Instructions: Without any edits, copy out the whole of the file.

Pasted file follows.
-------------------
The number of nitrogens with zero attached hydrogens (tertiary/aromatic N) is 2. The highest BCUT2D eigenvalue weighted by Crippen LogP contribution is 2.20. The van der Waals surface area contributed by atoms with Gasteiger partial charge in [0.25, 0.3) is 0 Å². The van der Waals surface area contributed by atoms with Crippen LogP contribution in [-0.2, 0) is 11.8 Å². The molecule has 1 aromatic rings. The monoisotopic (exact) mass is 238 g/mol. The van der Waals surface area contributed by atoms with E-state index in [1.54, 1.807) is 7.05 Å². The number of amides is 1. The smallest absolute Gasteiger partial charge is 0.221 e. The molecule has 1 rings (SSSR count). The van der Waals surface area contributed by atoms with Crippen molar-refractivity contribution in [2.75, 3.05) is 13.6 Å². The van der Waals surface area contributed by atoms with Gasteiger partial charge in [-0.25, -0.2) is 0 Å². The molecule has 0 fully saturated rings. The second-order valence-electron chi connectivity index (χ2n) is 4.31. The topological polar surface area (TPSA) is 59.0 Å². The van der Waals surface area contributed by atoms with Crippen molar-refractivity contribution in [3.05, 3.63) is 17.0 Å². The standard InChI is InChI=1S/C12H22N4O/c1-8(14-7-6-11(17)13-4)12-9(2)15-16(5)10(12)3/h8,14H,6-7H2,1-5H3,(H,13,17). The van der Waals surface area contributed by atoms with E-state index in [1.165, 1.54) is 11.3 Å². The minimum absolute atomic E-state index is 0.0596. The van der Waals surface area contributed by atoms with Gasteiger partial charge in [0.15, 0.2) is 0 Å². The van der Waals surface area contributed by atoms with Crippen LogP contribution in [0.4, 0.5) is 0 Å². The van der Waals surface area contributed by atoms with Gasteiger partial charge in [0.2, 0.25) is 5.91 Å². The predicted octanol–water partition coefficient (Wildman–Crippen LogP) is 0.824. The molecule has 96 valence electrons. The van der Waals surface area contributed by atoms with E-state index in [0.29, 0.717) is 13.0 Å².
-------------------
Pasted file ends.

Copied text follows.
The number of nitrogens with zero attached hydrogens (tertiary/aromatic N) is 2. The highest BCUT2D eigenvalue weighted by Crippen LogP contribution is 2.20. The van der Waals surface area contributed by atoms with Gasteiger partial charge in [0.25, 0.3) is 0 Å². The van der Waals surface area contributed by atoms with Crippen LogP contribution in [-0.2, 0) is 11.8 Å². The molecule has 1 aromatic rings. The monoisotopic (exact) mass is 238 g/mol. The van der Waals surface area contributed by atoms with E-state index in [1.54, 1.807) is 7.05 Å². The number of amides is 1. The smallest absolute Gasteiger partial charge is 0.221 e. The molecule has 1 rings (SSSR count). The van der Waals surface area contributed by atoms with Crippen molar-refractivity contribution in [2.75, 3.05) is 13.6 Å². The van der Waals surface area contributed by atoms with Gasteiger partial charge in [-0.25, -0.2) is 0 Å². The molecule has 0 fully saturated rings. The second-order valence-electron chi connectivity index (χ2n) is 4.31. The topological polar surface area (TPSA) is 59.0 Å². The van der Waals surface area contributed by atoms with Crippen molar-refractivity contribution in [3.05, 3.63) is 17.0 Å². The standard InChI is InChI=1S/C12H22N4O/c1-8(14-7-6-11(17)13-4)12-9(2)15-16(5)10(12)3/h8,14H,6-7H2,1-5H3,(H,13,17). The van der Waals surface area contributed by atoms with E-state index in [1.165, 1.54) is 11.3 Å². The minimum absolute atomic E-state index is 0.0596. The van der Waals surface area contributed by atoms with Gasteiger partial charge in [0.15, 0.2) is 0 Å². The van der Waals surface area contributed by atoms with Crippen LogP contribution in [0.4, 0.5) is 0 Å². The van der Waals surface area contributed by atoms with Gasteiger partial charge in [0.2, 0.25) is 5.91 Å². The predicted octanol–water partition coefficient (Wildman–Crippen LogP) is 0.824. The molecule has 96 valence electrons. The van der Waals surface area contributed by atoms with E-state index in [0.29, 0.717) is 13.0 Å².